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Why Apple's adaptive Touch Bar will flop

Dave 126
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Re: Been there, done that, didn't work.

In the Adobe presentation during the new Macbook announcement, the virtual Esc key was present and correct, except for when the Adobe rep was actively using the bar as a virtual slider. It appears that after using the slider, she tapped the left of the touchbar to reinstate the virtual Esc key.

It would appear that the 'grammer' has been retained.

The video of the presentation will explain it more clearly.

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Dave 126
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>Many OSX (and Windows, etc) applications have in-depth support for them. But, they're used a bit differently than a "laptop screen you could draw on". Though, someone would probably be able to make that work.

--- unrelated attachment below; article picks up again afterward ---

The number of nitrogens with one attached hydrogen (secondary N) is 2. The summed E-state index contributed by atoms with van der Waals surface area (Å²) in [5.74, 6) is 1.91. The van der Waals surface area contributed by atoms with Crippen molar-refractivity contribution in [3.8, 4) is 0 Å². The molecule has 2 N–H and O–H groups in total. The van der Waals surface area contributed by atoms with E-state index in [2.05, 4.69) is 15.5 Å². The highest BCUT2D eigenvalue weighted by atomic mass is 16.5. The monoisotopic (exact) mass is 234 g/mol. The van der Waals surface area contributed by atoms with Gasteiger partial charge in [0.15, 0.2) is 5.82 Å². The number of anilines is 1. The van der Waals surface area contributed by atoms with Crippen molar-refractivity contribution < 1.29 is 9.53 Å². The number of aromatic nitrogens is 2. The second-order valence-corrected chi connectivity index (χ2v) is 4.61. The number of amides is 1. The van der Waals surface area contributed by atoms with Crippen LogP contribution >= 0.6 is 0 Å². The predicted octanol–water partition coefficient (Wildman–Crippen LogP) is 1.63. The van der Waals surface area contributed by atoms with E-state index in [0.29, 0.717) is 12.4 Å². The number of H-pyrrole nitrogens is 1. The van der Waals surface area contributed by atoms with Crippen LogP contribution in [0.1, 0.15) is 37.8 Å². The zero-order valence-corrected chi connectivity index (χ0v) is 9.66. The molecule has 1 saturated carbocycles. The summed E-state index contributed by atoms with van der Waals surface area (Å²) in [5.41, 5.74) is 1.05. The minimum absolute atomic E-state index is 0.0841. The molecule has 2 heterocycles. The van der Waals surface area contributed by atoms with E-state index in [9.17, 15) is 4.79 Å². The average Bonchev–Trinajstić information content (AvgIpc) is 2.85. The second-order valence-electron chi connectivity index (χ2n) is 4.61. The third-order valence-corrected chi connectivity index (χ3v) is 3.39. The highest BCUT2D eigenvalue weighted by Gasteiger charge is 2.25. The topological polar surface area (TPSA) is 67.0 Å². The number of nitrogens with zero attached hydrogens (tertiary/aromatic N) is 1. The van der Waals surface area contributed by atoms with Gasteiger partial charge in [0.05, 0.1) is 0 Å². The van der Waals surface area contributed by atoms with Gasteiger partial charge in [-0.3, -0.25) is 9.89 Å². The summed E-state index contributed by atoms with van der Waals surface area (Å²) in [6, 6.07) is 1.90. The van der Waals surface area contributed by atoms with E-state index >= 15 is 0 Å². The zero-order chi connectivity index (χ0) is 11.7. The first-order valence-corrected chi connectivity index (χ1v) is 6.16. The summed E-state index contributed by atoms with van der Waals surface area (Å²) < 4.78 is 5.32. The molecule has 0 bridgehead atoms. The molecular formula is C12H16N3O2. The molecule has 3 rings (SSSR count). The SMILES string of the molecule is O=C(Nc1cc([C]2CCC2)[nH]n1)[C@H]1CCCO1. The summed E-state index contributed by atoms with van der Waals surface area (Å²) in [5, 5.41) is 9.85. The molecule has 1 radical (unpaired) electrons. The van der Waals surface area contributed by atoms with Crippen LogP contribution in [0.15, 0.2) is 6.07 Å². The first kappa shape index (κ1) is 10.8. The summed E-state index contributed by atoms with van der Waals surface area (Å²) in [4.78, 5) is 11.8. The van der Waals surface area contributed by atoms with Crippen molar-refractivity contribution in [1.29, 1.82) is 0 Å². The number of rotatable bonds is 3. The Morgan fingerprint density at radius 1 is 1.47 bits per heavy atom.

In addition to their digitisers, Cintiq have made stylus-driven monitors - and indeed ARM and x86 tablets with stylus-driven screens - for quite a few years now. They were always a bit pricey, but the market appeared to be steady if small.

Today the state of the art is such that the apparent distance between the screen's surface and the pixels is smaller - just as we have seen in phone screens - which reduces parallax errors.

But yeah, for sure, many people are happy to use a plain digitiser as a mouse substitute or complement.

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Dave 126